Charles Fairfax (soldier)

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For other people named Charles Fairfax, see Charles Fairfax (disambiguation).

Sir Charles Fairfax (c. 1567 – 17 September 1604) was an English soldier.

Fairfax was the fourth son of Sir Thomas Fairfax of Denton and Nun Appleton in Yorkshire, and brother of Thomas, first lord Fairfax. He was born in or about 1567, and when very young he went with his brother to serve under Sir Francis Vere in the Low Countries. Fairfax became a distinguished commander. At the battle of Nieuwport he rallied the English companies at a critical moment, and he was one of the defenders during the siege of Ostend. By desire of Francis Vere he went to the camp of the Archduke Albert as a hostage, and he fought in the breach when the Spanish forces assaulted the works in December 1601.

In May 1604 he was at the siege of Sluis, commanding troops which routed the Spanish general Luis de Velasco in the battle of Oostberg line. According to Dutch military historians François de Bas and F.J.G. Ten Raa, Fairfax later became commander of the English companies still fighting at Ostend.[1] He landed there on 7 June with five companies of reinforcements, but was killed in the last stages of fighting on 17 September, only three days before the general surrender of the stronghold.[2][3]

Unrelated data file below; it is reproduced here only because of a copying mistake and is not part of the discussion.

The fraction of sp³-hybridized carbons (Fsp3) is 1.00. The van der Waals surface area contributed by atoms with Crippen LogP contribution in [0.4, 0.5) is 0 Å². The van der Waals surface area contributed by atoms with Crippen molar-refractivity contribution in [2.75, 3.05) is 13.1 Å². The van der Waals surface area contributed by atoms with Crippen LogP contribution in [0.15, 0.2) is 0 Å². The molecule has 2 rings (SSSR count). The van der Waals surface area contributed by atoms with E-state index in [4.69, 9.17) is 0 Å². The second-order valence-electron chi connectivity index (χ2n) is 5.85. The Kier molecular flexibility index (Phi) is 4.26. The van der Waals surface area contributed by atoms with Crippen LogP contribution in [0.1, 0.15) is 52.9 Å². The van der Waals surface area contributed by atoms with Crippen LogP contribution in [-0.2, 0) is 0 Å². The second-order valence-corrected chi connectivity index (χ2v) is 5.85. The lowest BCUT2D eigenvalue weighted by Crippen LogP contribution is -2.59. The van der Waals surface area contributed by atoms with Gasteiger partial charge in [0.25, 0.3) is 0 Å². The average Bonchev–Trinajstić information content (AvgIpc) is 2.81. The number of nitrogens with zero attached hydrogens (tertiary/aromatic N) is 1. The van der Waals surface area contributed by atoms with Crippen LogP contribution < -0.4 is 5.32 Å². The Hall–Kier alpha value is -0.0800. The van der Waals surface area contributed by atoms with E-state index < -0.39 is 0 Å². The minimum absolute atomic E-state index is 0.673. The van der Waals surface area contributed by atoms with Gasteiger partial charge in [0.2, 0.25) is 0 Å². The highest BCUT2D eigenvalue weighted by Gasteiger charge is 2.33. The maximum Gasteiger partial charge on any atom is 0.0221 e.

1. ^ "Reports". Great Britain. Royal Commission on Historical Manuscripts: 117. 1936. 
  2. ^ Arshagouni Papazian, Mary (2003). ""Souldiers of one army" John Donne and the Army of the States General as an international Protestant crossroads, 1595-1625". John Donne and the Protestant Reformation: New Perspectives. Wayne State University Press. p. 187. ISBN 0814337597. 
  3. ^ "The peerage of Scotland: containing an historical and genealogical account of the nobility of that kingdom, ... collected from the public records, and ancient chartularies of this nation, ... Illustrated with copper-plates. By Robert Douglas, Esq;.". p. 118. Retrieved 2015-10-03. 

 This article incorporates text from a publication now in the public domain"Fairfax, Charles (fl.1604)". Dictionary of National Biography. London: Smith, Elder & Co. 1885–1900.